Materials and methods
We performed a retrospective radiographic analysis of 226 cases (148 men, 78 women; age range, 17–94 years; mean age, 59.2 years) scanned from October 2009 to June 2011 by multi-slice computed tomography (MSCT) before forensic autopsy. Cases under 10 years of age, and cases with bodies severely damaged by fire, traffic accident or putrefaction were excluded from the study.
MSCT scanning was performed on an eight-channel scanner (Aquilion; Toshiba Medical Systems, Tokyo, Japan). Volumetric helical scans were obtained from the head to the proximal femur at 120 kV with variable mAs, a beam pitch of 0.875 and 2.0-mm collimation. The volumetric data allow observation of the whole spine in all directions and differentiation of the presence of rib articular facets. Evaluation of the radiological data was based on a combination of axial images, multi-planar reconstructions (MPRs), and three-dimensional (3D) reconstruction using a 3D image workstation (ziostation2 ver. 22.214.171.124; Ziosoft, Tokyo, Japan).
The vertebral levels were counted craniocaudally, starting from C1, based on the assumption of seven cervical, 12 thoracic, and five lumbar vertebrae. The 20th and 25th vertebrae were defined as L1 and S1, respectively.
Lumbar ribs were defined as ribs articulating with L1 (Fig. 3). Lumbarisation was defined as non-fusion of S1 and S2 (26th vertebra), meaning that there was one additional articulated vertebra (Fig. 4). Sacralisation was defined as anomalous fusion of L5 (24th vertebra) and S1 (Fig. 5).
Fisher’s exact test was used to compare categorical variables. Differences were assessed with an alpha level of 0.05.
Lumbar ribs were observed in 13 of the 226 cases (5.8 %: unilateral rib, 3; bilateral ribs, 10). Agenesis of the 12th ribs was observed in two cases. Lumbarisation was observed in 14 of 226 cases (6.2 %) and sacralisation in six of 226 cases (2.7 %; Table 1). There was no gender difference in the incidence of lumbar LSTV or lumbar ribs.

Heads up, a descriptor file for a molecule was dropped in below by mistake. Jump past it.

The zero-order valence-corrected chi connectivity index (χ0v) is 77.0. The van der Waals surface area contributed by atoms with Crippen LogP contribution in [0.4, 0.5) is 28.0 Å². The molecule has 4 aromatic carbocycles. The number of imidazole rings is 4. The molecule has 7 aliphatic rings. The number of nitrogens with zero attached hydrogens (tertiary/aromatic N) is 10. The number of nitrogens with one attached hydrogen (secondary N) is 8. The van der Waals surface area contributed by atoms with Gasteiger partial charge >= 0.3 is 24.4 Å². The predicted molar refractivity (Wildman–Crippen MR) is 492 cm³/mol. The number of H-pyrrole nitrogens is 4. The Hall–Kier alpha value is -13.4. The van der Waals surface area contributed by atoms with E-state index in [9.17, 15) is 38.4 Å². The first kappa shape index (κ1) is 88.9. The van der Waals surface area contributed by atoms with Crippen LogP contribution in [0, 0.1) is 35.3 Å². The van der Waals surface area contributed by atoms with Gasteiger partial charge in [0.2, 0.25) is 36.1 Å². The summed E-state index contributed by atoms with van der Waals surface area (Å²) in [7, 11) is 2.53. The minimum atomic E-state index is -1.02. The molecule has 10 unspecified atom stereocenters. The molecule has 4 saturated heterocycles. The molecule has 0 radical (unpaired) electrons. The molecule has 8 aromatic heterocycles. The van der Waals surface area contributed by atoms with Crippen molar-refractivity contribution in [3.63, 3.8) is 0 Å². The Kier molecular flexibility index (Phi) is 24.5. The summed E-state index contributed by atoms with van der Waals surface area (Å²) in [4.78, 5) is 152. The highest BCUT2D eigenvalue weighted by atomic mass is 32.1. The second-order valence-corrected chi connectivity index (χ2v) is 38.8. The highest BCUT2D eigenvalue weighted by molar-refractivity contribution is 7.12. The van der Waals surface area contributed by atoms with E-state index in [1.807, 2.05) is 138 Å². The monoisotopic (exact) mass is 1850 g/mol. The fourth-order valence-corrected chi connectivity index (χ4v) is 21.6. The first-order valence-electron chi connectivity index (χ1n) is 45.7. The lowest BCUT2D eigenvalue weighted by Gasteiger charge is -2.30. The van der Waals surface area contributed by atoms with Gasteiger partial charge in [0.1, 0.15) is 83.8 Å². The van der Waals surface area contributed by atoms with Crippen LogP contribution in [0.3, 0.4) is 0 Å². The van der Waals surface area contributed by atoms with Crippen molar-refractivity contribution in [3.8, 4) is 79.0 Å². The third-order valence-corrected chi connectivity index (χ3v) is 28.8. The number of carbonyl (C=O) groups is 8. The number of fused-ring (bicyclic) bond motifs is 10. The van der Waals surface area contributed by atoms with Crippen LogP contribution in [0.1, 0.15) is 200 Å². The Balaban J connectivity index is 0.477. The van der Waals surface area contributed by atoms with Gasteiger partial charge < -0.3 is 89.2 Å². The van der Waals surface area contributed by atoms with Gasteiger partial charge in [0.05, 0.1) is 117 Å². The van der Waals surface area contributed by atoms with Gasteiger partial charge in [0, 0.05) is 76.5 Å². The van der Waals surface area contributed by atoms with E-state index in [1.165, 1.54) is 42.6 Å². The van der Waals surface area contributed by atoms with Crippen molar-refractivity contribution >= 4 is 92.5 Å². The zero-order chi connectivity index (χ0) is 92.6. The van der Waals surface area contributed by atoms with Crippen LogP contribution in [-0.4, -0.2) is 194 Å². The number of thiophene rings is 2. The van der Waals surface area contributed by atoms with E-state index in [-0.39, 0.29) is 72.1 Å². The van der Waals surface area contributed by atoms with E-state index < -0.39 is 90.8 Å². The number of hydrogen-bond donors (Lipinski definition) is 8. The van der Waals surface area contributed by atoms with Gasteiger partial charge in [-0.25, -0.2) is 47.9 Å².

As shown in Table 2, lumbar ribs were found in 11 of 14 cases with lumbarisation (79 %: unilateral rib, two; bilateral, nine), and in two of 206 cases with normal lumbar vertebral configuration (1.0 %: unilateral, one; bilateral, one). No lumbar ribs were observed in the six cases with sacralisation. Agenesis of the 12th ribs was observed in one of the six cases with sacralisation. Another case of 12th rib agenesis was observed among the 206 cases with normal vertebral configuration. Lumbarisation was found in 11 of the 13 cases with lumbar ribs. Three cases with lumbarisation were observed among 211 cases with normal rib configuration (12 pairs of ribs). Of the six cases with sacralisation, one had concurrent agenesis of the 12th ribs, while the other five had normal rib configuration. We combined cases of 12th rib agenesis with the normal rib configuration group due to the small number of cases (agenesis of 12th ribs, n = 2). Similarly, we combined the sacralisation with normal rib configuration group (n = 5) with the normal rib configuration group. We compared the prevalence of lumbar ribs in the lumbarisation group with those in the non-lumbarisation groups using Fisher’s exact test. Lumbarisation and lumbar ribs had a statistically significant association (p < 0.01).
Our vertebral counting method using whole-spine CT images revealed a strong association between lumbar ribs and lumbarisation. Eleven of 14 cases with lumbarisation also had lumbar ribs. Eleven of 13 cases with lumbar ribs also had lumbarisation. In cases with lumbar ribs and lumbarisation, lumbar spinal configuration might be interpreted as normal, based on lumbar spinal radiographs (Fig. 6).
In a study by Carrino et al. , 4.1 % of subjects had transitional thoracolumbar segments, defined as lumbar ribs in our study, and two-thirds of those also had LSTV. These results were consistent with those of our study.
The cause of lumbar rib formation has not been clearly determined. However, genetic factors are thought to play a role in the segmental development of the spine . The number of cervical vertebrae is extremely stable at seven. The number of thoracic vertebrae may be reduced to 11 or increased to 13, and the number of lumbar vertebrae may range from four to six . Variations in the thoracolumbar segment have the potential to promote morphological shifts in the lumbosacral segment, because the thoracic spine, lumbar spine and sacral spine develop craniocaudally in early fetal life . If ribs form on L1 (20th vertebrae), then S1 (25th vertebra) might separate from S2, resulting in lumbarisation.